i. The plants I’ve used are often grown for restoration work, erosion control and water management, forage, as well as wildfire prevention and recovery.
ii. Links to west
iii. Links to Agriculture
iv. Links to restoration: human hand in landscape (why do we do these things?)
v. In the end, they are species that link the interests of people with nature.
i. What is your role?
ii. People as mediators between the natural and built world.
iii. What happens to the plants now?
iv. Finite life. Only exists as long as I maintain it.
Process & Formal Decisions
a. How did you build this in this room?
i. I have cut, grinded, sanded, molded these materials into this sweeping form.
ii. It was built in pieces and transported to the gallery
i. This ‘shloop’ of sorts evolkes a represents a few things for me, a wave (goes nicely with the title), alter (M), or un-rolled tree (references plywood), but generally, a sort of landscape (composed of components of varying degrees of artificial manipulation)
ii. The scale of the work is intended to create to create a panoramic atmosphere. It was important that it was architectural. I wanted it to feel like a structure. Doing so brought me back to those moments. Evoked urban spaces (but also the open sky of walla walla).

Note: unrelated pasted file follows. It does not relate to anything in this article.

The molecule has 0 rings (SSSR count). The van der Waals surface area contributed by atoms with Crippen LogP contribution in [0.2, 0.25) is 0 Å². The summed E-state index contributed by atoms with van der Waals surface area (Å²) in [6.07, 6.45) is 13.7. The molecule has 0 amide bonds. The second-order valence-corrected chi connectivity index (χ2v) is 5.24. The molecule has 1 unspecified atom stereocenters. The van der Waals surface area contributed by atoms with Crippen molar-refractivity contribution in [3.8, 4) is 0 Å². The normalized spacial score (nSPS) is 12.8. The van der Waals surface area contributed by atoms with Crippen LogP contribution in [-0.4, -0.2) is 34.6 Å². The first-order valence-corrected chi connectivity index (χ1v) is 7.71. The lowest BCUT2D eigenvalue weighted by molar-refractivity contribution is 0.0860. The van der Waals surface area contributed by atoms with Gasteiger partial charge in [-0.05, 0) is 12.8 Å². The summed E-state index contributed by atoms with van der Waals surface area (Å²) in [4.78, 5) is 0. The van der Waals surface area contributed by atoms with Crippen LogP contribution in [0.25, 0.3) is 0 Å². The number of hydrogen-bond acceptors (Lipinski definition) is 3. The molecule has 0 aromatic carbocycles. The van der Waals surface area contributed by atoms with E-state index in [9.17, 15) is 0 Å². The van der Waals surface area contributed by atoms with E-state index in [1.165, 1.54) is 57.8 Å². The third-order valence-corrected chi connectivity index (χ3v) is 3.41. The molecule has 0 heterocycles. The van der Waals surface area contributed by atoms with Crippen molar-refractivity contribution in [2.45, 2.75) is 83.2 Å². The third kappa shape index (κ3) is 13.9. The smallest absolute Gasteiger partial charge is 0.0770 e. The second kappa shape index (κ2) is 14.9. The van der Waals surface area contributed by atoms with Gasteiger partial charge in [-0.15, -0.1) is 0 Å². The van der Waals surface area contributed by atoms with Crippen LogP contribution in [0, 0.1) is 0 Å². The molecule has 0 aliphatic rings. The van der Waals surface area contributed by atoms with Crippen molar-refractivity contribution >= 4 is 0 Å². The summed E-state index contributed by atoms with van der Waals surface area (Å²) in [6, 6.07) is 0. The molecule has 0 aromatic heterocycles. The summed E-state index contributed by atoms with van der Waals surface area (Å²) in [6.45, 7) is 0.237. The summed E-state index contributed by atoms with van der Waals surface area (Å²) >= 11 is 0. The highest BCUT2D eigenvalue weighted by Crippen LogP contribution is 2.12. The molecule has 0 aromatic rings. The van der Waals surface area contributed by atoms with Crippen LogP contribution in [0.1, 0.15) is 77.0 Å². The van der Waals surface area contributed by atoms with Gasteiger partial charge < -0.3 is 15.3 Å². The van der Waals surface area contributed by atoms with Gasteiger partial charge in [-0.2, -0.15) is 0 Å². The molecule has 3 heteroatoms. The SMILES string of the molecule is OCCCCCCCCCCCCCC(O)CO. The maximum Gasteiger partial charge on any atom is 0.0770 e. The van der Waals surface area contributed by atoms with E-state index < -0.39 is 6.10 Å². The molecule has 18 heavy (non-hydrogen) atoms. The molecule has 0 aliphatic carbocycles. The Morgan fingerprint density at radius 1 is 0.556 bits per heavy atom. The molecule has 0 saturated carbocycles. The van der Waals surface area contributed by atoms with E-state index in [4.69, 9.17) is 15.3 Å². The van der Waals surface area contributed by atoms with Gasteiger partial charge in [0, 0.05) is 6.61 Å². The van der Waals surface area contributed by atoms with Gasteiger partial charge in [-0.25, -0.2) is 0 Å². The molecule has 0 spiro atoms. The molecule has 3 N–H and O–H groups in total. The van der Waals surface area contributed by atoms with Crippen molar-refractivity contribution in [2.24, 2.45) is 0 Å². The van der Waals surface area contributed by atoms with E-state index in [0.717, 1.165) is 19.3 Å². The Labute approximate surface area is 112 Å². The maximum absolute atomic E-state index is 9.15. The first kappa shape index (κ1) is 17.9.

i. Lights: I wanted to use cool gray/blues because it characterized the in-between state of the sky at dusk. Likewise, the warm fluorescent lights hold the color of warm building and street lights, turning on at dusk.
ii. (formally) Mimicked Elsewhere: in the cool grays and warmth of the wood. Maintained a balance.
a. Why plywood?
i. I use plywood because of the weird in-between state it represents.
ii. The wood in this piece is predominantly logged and processed by Boise-Cascade. Trees are logged from their forest homes in the Northwest and trucked into facilities for processing. Their trunks are unrolled by rotating the log along a long sharp blade. This shaved portion is steamed, flattened, and laminated into thicker sheets. Plywood exists between the more artificial particle boards like MDF, and the more natural hard and soft timber slabs and boards.
iii. Plywood still holds a memory of nature, but is completely removed from its original form. The material holds this relationship between the natural and artificial very nicely. For this reason, I use plywood as the backbone within which I integrate different material components: concrete, plants, and rusted steel.
b. Is concrete similar?
i. concrete is similar: cement (the chemical substance that binds all the chunks together creates a paste with water that binds with sand and rock to harden.
ii. Cement, is manufactured
iii. While rock and sand is pulled from the earth, ground to a size, and distributed.
c. What about the lights, plants, rusted steel?
i. Lights, are powered by some form of nature
ii. Plants are I guess typically considered nature?? But like they’ve been shipped and bred and sustained by this artificial life boat.
iii. Steel: products of the earth, transformed into steel, then rusting away and transformed through natural processes.